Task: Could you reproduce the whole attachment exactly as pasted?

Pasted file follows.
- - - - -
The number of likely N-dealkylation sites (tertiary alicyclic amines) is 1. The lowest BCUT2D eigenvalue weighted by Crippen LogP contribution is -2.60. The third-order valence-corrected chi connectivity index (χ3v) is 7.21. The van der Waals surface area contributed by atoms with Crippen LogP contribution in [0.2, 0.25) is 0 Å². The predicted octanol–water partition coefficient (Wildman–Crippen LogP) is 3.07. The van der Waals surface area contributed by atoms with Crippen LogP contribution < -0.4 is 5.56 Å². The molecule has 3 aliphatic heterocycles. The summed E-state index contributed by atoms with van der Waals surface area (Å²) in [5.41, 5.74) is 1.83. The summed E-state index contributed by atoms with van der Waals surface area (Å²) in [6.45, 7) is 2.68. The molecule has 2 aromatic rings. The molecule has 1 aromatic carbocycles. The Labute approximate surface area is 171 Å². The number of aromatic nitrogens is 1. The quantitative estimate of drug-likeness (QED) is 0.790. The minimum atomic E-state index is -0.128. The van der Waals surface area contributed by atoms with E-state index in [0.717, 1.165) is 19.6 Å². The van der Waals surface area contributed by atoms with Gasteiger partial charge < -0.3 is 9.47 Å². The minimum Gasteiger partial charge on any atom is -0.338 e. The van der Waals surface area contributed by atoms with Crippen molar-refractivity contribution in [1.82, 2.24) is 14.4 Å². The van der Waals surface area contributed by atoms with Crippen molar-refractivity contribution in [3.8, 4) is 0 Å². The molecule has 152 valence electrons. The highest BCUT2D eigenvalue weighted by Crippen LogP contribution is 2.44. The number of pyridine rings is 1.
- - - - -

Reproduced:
The number of likely N-dealkylation sites (tertiary alicyclic amines) is 1. The lowest BCUT2D eigenvalue weighted by Crippen LogP contribution is -2.60. The third-order valence-corrected chi connectivity index (χ3v) is 7.21. The van der Waals surface area contributed by atoms with Crippen LogP contribution in [0.2, 0.25) is 0 Å². The predicted octanol–water partition coefficient (Wildman–Crippen LogP) is 3.07. The van der Waals surface area contributed by atoms with Crippen LogP contribution < -0.4 is 5.56 Å². The molecule has 3 aliphatic heterocycles. The summed E-state index contributed by atoms with van der Waals surface area (Å²) in [5.41, 5.74) is 1.83. The summed E-state index contributed by atoms with van der Waals surface area (Å²) in [6.45, 7) is 2.68. The molecule has 2 aromatic rings. The molecule has 1 aromatic carbocycles. The Labute approximate surface area is 171 Å². The number of aromatic nitrogens is 1. The quantitative estimate of drug-likeness (QED) is 0.790. The minimum atomic E-state index is -0.128. The van der Waals surface area contributed by atoms with E-state index in [0.717, 1.165) is 19.6 Å². The van der Waals surface area contributed by atoms with Gasteiger partial charge < -0.3 is 9.47 Å². The minimum Gasteiger partial charge on any atom is -0.338 e. The van der Waals surface area contributed by atoms with Crippen molar-refractivity contribution in [1.82, 2.24) is 14.4 Å². The van der Waals surface area contributed by atoms with Crippen molar-refractivity contribution in [3.8, 4) is 0 Å². The molecule has 152 valence electrons. The highest BCUT2D eigenvalue weighted by Crippen LogP contribution is 2.44. The number of pyridine rings is 1.